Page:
Twin Propeller, Ahpo Hel's stakes-winning daughter by Known Fact, managed to produce only three minor winners from five foals, but she provided the connection between Ahpo Hel and Got Stormy through her French Deputy daughter Air France. The dam of multiple Grade II winner Smooth Air (by Smooth Jazz) and 2011 Sanford Stakes (USA-II) winner Overdriven (by Tale of the Cat), Air France produced the winning Malabar Gold mare Super Phoebe, dam of Got Stormy, as her first foal. Also the dam of stakes-placed Sky Gold (by Successful Appeal), Super Phoebe's most recent foals are a 2018 colt by Super Saver and a 2019 colt by Mohaymen.
Tiy's branch of the Bold Irish female line has been notable primarily for sprinters and milers, and Got Stormy fits well into that profile. Prolific and versatile with regard to the sire lines it has worked with, it has also produced a good many horses that could be called overachievers considering their pedigrees. If it seldom produces the kind of horse that takes the racing world or the sale ring by storm, it has produced a steady rain of solid performers, and there are far worse credentials for a family to have than that.
A brilliant runner during his brief racing career, this Travers Stakes winner is one of four horses to have sired three Kentucky Derby winners. Name him and his Derby-winning sons.
There is cheap speed, and there is class speed. On August 3, Covfefe demonstrated that she possesses the latter quality in abundance. Asked to catch Longines Kentucky Oaks (USA-I) winner Serengeti Empress, who was setting a hot pace in the Longines Test Stakes (USA-I), Covfefe did so. The result was a stretch-long duel between the two fillies with neither asking quarter until Covfefe finally prevailed by a half-length. The victory marked Covfefe as being among the elite of her breed; only two in every thousand Thoroughbreds foaled in North America ever win a Grade I race.
Courtly Dee was at the opposite end of the spectrum. She was what horsemen call "cheap speed": a sprinter that flashes some speed but usually folds up under a challenge. She won only four of her 33 starts, and she had no pretensions of being anything but a modest claimer on the track. Yet somehow in the alchemy of genetics, the class embodied in her sire Never Bend and her broodmare sire War Admiral came through when she became a broodmare. She produced eight stakes winners, seven of them of graded class, and also produced the dam of the important European sire and sire of sires Green Desert.
Althea, Courtly Dee's 1981 daughter by Alydar, was the fourth of her stakes winners and the best of them on the track. She won four graded stakes as a juvenile, whipping males twice in Grade II events along the way, and was voted the Eclipse Award as American champion 2-year-old filly for 1983. Her brilliance earned Courtly Dee honors as the 1983 Kentucky Broodmare of the Year, and Althea reached an even higher peak with a track record-equaling victory against males in the 1984 Arkansas Derby (USA-I).
Unfortunately, Althea had probably peaked too soon, and after finishing next to last in the Kentucky Derby (USA-I) (in which she had been favored), she started only once more before retiring to the paddocks. Her ill-fortune dogged her in her broodmare career. as she collided with another mare in a 1995 paddock accident and did not survive her injuries. Her loss was a tremendous one, for of the five foals she left behind, four became stakes winners including 1994 Japanese champion 2-year-old filly Yamanin Paradise (by Danzig).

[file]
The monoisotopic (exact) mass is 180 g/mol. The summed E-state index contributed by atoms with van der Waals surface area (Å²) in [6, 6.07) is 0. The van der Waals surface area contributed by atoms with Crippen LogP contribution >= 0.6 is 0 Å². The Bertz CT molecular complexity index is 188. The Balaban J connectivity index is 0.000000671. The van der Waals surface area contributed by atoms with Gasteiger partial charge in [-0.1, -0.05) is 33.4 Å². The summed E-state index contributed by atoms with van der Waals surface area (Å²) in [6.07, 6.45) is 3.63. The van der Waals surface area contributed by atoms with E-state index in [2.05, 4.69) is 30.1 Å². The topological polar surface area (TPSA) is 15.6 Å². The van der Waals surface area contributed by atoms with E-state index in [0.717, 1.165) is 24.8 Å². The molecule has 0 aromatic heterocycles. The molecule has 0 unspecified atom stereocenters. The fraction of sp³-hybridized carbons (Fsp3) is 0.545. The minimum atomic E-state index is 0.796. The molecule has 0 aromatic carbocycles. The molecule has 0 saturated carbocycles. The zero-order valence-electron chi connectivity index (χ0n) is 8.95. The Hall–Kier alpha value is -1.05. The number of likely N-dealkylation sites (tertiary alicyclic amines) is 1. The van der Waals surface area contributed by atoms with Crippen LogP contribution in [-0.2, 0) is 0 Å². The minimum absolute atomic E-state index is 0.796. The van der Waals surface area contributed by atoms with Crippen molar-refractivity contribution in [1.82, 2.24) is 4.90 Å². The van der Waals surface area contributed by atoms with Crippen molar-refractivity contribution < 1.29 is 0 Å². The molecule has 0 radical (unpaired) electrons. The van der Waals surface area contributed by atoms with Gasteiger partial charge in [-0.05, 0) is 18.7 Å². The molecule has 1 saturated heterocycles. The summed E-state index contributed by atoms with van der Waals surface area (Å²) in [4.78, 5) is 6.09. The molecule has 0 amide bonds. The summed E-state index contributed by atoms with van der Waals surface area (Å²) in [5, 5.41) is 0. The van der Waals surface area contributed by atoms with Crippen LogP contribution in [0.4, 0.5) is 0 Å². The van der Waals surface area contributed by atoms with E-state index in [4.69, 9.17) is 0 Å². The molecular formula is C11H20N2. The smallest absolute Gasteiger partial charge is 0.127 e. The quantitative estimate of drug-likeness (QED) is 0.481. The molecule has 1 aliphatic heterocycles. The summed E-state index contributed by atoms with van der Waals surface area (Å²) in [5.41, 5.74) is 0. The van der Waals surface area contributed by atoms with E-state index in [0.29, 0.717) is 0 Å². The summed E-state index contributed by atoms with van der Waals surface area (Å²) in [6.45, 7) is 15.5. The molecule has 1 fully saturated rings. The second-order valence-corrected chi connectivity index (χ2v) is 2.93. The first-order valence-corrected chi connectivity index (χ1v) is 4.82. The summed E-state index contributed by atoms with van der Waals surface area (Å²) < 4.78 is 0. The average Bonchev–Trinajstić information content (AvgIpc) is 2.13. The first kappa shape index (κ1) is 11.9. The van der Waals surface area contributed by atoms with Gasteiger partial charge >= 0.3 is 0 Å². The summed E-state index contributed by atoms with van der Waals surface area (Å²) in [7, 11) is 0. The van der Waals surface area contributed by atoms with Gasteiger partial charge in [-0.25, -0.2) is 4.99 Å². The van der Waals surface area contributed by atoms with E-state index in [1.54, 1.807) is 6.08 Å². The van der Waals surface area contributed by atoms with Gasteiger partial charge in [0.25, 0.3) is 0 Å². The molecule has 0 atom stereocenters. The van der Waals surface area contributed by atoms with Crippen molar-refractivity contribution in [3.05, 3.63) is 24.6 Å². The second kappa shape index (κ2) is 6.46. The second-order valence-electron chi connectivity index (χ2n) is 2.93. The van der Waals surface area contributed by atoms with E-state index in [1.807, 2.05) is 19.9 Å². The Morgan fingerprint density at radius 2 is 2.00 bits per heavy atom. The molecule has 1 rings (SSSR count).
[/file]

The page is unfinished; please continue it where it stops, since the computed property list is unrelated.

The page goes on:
Of Althea's other daughters, the most important is Aurora, a 1988 full sister to Yaminin Paradise who was a listed stakes winner at 4. She produced four stakes winners, headed by 1998 Super Derby (USA-I) winner Arch (by Kris S.) and 2010 Juddmonte Spinster Stakes (USA-IA) winner Acoma (by Empire Maker). Arch, in his turn, proved a very good stallion for Claiborne Farm and got a worthy successor in 2010 American champion older male Blame, who is continuing the line at Claiborne.
Aurora's best producing daughter thus far is Antics (by Unbridled), who is the dam of both Covfefe and Japanese Group II winner Albiano. The two are very similarly bred, as Albiano is a son of Harlan's Holiday while Covfefe is by that stallion's best son at stud, Into Mischief. Antics slipped in 2017 before producing a 2018 filly by Nyquist and a 2019 colt by Violence, and her 2014 daughter Airs (a full sister to Albiano) produced a 2018 Union Rags colt before being reported as barren for 2019.
The great gift of Courtly Dee's family has been speed, but it has been speed that has blended successfully with stamina bequeathed by more classically-oriented sires. Covfefe has already proved herself a worthy heiress to that legacy, and it can be hoped that in due time, she will do her part in transmitting the blend of speed and stamina that has brought her to the top echelon of Thoroughbred racing.
Who was the first winner of an American Triple Crown race to contest the Prix de l'Arc de Triomphe, and in what year did he compete in France's greatest horse race?
I'm Avalyn Hunter, an author, pedigree researcher and longtime racing fan.